The Demons within... and the Monsters without

“Whoever fights monsters should see to it that in the process he does not become a monster. And when you look into an abyss, the abyss also looks into you.” ~Friedrich Nietzsche
Those ominous (if somewhat cryptic) words are most often seen as a kind of warning, cautioning us to guard ourselves against the dangers of lingering too long in the presence of evil lest it rub off, infecting us with its insidious malevolence. 
Sage advice, to be sure. But, what happens to someone who’s already been exposed to more than a taste of genuine evil... is that person more, or less, apt to become a monster, in turn?
That question is at the core of much-lauded British crime author Val McDermid’s latest tour de force, The Retribution.
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It’s the beginning of the end for Bradfield PD’s special murder squad, long helmed by the determined Carol Jordan and manned by her elite group of detectives. Despite being able to boast of an enviable success rate, intradepartmental politics have effectively pulled the plug on her unit, and it’s about to be disbanded and reassigned. 
Rather than cleaning out their desks with a sad little whimper, though, her team would like nothing more than the chance to go out with a bang, thumbing their noses at the higher-ups who made the foolhardy decision. And, it appears they might be able to do just that, when a clue in the murder of the third prostitute over the last couple of weeks makes it clear they have a serial killer on their hands.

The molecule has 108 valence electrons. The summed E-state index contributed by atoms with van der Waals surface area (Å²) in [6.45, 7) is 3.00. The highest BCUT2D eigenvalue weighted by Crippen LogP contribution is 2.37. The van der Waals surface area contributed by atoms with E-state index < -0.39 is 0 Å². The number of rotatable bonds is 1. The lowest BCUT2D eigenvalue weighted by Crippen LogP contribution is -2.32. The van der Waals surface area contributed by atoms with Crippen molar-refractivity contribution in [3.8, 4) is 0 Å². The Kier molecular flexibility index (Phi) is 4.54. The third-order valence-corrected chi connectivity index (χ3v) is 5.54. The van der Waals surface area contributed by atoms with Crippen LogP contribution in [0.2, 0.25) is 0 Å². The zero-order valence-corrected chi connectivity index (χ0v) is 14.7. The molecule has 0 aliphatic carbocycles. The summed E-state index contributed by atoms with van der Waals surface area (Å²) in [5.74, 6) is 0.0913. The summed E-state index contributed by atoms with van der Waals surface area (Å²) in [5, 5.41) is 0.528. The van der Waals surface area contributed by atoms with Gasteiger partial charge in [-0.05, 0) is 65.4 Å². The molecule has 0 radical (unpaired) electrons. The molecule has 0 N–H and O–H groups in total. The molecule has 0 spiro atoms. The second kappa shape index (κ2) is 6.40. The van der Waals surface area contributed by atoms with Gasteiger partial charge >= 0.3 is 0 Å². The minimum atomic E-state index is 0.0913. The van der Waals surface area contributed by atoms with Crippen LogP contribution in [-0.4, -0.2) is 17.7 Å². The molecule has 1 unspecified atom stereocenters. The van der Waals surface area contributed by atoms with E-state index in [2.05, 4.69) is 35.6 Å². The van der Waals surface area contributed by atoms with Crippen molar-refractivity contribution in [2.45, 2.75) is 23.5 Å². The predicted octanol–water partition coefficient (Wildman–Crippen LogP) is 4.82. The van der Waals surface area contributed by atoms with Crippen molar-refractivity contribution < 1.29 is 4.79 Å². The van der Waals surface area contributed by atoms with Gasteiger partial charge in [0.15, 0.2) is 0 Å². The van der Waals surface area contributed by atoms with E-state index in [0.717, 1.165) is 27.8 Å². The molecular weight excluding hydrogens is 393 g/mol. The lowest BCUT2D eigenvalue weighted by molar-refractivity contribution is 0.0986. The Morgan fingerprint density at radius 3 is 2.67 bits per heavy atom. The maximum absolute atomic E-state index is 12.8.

There’s one small problem, though. Carol’s superior has forbidden her from seeking out her go-to profiler, long-time acquaintance/friend, clinical psychologist Dr. Tony Hill, who--for all his oddities, eccentricities, and utter lack of people skills--is a spot-on judge of the criminal mind. No matter that Tony repeatedly offers his help pro bono, either; Carol pointblank refuses to accept it, asserting that he is a professional and should rightfully be paid for his services.
Enter Carol’s top detective, Paula, who goes behind her boss’s back for the sake of the case and enlists the doctor’s help, anyway. Suddenly, the old team is back together one last time. Good thing, too, because their killer is definitely escalating, leaving none of Bradfield’s female sex workers safe.
Things have also been changing (at a glacier’s pace) on a more personal level... but just as Tony and Carol are finally at the point where they’re able to contemplate the next move (literally, in this case, as the specter of moving in together--as housemates--approaches), a case from the past comes back to rip their fragile hopes, plans, and dreams to shreds. One of the most sadistic and brutal killers they’ve ever put away engineers an unbelievable escape from prison... leaving no one, anywhere, safe.